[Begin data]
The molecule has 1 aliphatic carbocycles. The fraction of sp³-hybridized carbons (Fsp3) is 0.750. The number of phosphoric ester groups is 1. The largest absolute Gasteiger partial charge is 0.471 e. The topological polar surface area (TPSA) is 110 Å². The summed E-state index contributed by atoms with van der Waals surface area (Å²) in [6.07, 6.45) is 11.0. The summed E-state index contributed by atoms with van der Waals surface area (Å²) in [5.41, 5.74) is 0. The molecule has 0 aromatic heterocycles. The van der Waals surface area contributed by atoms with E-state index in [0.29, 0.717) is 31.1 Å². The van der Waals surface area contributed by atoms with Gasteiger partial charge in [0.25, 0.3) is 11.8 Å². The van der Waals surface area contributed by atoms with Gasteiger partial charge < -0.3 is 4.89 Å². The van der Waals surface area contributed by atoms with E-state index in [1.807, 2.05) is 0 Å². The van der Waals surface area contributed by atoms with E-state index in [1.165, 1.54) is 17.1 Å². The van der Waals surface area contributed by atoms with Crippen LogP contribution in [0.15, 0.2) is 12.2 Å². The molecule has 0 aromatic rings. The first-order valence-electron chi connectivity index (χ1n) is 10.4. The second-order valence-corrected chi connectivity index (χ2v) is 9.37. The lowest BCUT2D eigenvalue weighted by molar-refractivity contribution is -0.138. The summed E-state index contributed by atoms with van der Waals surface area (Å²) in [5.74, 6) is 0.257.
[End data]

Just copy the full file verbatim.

The molecule has 1 aliphatic carbocycles. The fraction of sp³-hybridized carbons (Fsp3) is 0.750. The number of phosphoric ester groups is 1. The largest absolute Gasteiger partial charge is 0.471 e. The topological polar surface area (TPSA) is 110 Å². The summed E-state index contributed by atoms with van der Waals surface area (Å²) in [6.07, 6.45) is 11.0. The summed E-state index contributed by atoms with van der Waals surface area (Å²) in [5.41, 5.74) is 0. The molecule has 0 aromatic heterocycles. The van der Waals surface area contributed by atoms with E-state index in [0.29, 0.717) is 31.1 Å². The van der Waals surface area contributed by atoms with Gasteiger partial charge in [0.25, 0.3) is 11.8 Å². The van der Waals surface area contributed by atoms with Gasteiger partial charge < -0.3 is 4.89 Å². The van der Waals surface area contributed by atoms with E-state index in [1.807, 2.05) is 0 Å². The van der Waals surface area contributed by atoms with E-state index in [1.165, 1.54) is 17.1 Å². The van der Waals surface area contributed by atoms with Crippen LogP contribution in [0.15, 0.2) is 12.2 Å². The molecule has 0 aromatic rings. The first-order valence-electron chi connectivity index (χ1n) is 10.4. The second-order valence-corrected chi connectivity index (χ2v) is 9.37. The lowest BCUT2D eigenvalue weighted by molar-refractivity contribution is -0.138. The summed E-state index contributed by atoms with van der Waals surface area (Å²) in [5.74, 6) is 0.257.